4 Remote Work & WFH Strategies for Better Employee Retention

Amy Roberts   17 July, 2020
Workplace Featured

For many businesses that weren’t quite set up to comfortably work from home, the pandemic propelled them into a whole new world that they weren’t prepared for. Those that already had remote work systems in place may have already seen some of the benefits that it offers their employees productivity and overall wellbeing. Now that things are slowly returning to normal, businesses should consider keeping remote systems in place because of the proven benefits that it has for employee retention.

Now that all businesses have had a taste of what remote work is like, it’s been a good opportunity for everyone to see the pro’s and con’s of remote working. Some staff are more productive at home, while others really enjoy separating work from home life and working parents probably find working from the office less distracting than having to divide their attention between work and childcare.

With all the pro’s and con’s weighed up, businesses should consider implementing a hybrid on-site and remote work policy. According to OwlLabs, U.S. companies that support remote work experience 25% lower employee turnover. You may wonder why that’s the case. Remote work and the flexibility to be location independent makes employees happier overall - with 83% of survey respondents agreeing that the ability to work remotely would make them happier, because of that employees are more likely to stick with employers who allow them the option to work from their location of choice.

Want to find out how to measure employee happiness and satisfaction? Click here for some ideas.

We can all agree that remote work requires teams to have the right systems in place. Before you jump into any new remote work policies - make sure your employees have the right tech equipment to perform their duties remotely and experiment with a few collaboration tools for ease of communication. If you’re looking for resources on remote work for managers check out this helpful guide from Zapier.

Once you’ve got the right tools in place here are a few remote work strategies that you could experiment with:

1. One Day Per Week

Allowing staff to work from home one day a week is common practice for a lot of companies as it allows employees to be home to take care of any house maintenance and general life admin. Why not switch this to one day per week on-site? Let go of the lease on your office rental and instead make an agreement with a local cafe where you host a meeting once a week to catch up with the team. If a meeting isn’t enough - consider renting out a room at a co-working space once a week where the team can get together for one day’s collaboration.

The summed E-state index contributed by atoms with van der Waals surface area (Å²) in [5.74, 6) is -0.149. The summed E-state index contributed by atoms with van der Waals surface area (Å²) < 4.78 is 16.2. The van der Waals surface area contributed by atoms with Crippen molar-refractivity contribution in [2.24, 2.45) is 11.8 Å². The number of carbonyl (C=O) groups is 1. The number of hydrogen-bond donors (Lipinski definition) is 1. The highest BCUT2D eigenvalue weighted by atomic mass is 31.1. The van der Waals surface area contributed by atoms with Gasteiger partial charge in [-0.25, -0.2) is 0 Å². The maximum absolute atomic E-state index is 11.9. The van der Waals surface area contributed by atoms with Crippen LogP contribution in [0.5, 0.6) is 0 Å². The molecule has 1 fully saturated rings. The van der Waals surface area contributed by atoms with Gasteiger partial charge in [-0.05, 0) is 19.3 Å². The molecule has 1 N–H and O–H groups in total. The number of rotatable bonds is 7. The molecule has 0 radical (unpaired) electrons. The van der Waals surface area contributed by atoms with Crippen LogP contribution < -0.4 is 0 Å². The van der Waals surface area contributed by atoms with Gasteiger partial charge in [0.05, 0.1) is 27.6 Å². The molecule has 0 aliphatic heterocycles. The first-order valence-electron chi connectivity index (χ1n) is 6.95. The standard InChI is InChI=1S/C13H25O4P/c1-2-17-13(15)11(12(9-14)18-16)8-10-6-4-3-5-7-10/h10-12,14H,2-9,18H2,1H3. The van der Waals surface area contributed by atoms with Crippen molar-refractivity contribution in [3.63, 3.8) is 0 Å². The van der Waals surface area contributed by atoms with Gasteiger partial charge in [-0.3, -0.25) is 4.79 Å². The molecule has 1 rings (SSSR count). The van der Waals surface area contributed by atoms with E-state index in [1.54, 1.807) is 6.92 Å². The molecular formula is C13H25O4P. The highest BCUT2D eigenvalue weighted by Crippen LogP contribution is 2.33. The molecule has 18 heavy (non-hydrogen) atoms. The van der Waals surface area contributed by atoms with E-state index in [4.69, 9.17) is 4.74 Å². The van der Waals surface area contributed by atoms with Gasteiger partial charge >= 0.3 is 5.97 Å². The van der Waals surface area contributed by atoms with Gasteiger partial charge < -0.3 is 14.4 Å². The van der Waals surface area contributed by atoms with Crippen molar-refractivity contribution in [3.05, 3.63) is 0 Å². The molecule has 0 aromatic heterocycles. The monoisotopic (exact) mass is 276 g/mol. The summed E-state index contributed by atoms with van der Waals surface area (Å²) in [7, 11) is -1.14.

2. Flexible Hours

Many companies offer flexible work hours where employees can choose how they allocate their own hours at the office. Some might stipulate mandatory hours from 10am to 3pm - employees can choose to make up their total 8 hours either side of those times. Others may have a weekly quota that needs to be complete stating that employees need to be on-site for 15 hours per week, for example. Either way - as we’ve seen, allowing flexibility for your team to choose their own hours and locations is proven to be better for employee retention.

Want to know more about employee retention? Click here for some surprising truths.

3. Local But Remote

Understandably, many businesses may only want to work with people within their locality as communication is easier within the same time zone and culture. Many businesses may also be concerned about tax when working with employees in other countries. Sites like People Per Hour and Upwork allow employers to search for freelancers within specific locations. This is great for companies who host monthly meet ups or need someone to visit on-site locations as a part of their job scope.

remote work for employee retention

4. 100% Remote

GitHub has an awesome resource list of 100% remote companies - most of them being in the tech space as the tech workforce has naturally been pioneering remote work over the last decade. That’s not to say we can’t all learn a thing or two from these companies - why not study their resources to see how they go about working 100% remotely, how they navigate time zone differences and what benefits they provide their employees to work comfortably from whatever location they choose.

It’s clear that employees want flexibility in the workplace and now that many have a taste of working remotely, the appetite for flexible work locations is only going to get stronger. Don’t risk losing your best employees, adapt to the new normal. Make sure you’re doing what you can to retain your best team members and if you need more ideas on employee retention, book a demo with us today.

Amy Roberts

Content creator forever living out a suitcase, eating vegetables, and ogling over indoor plants.

A Beginner’s Guide To Employee Benefits

Plus FREE case study from KidZania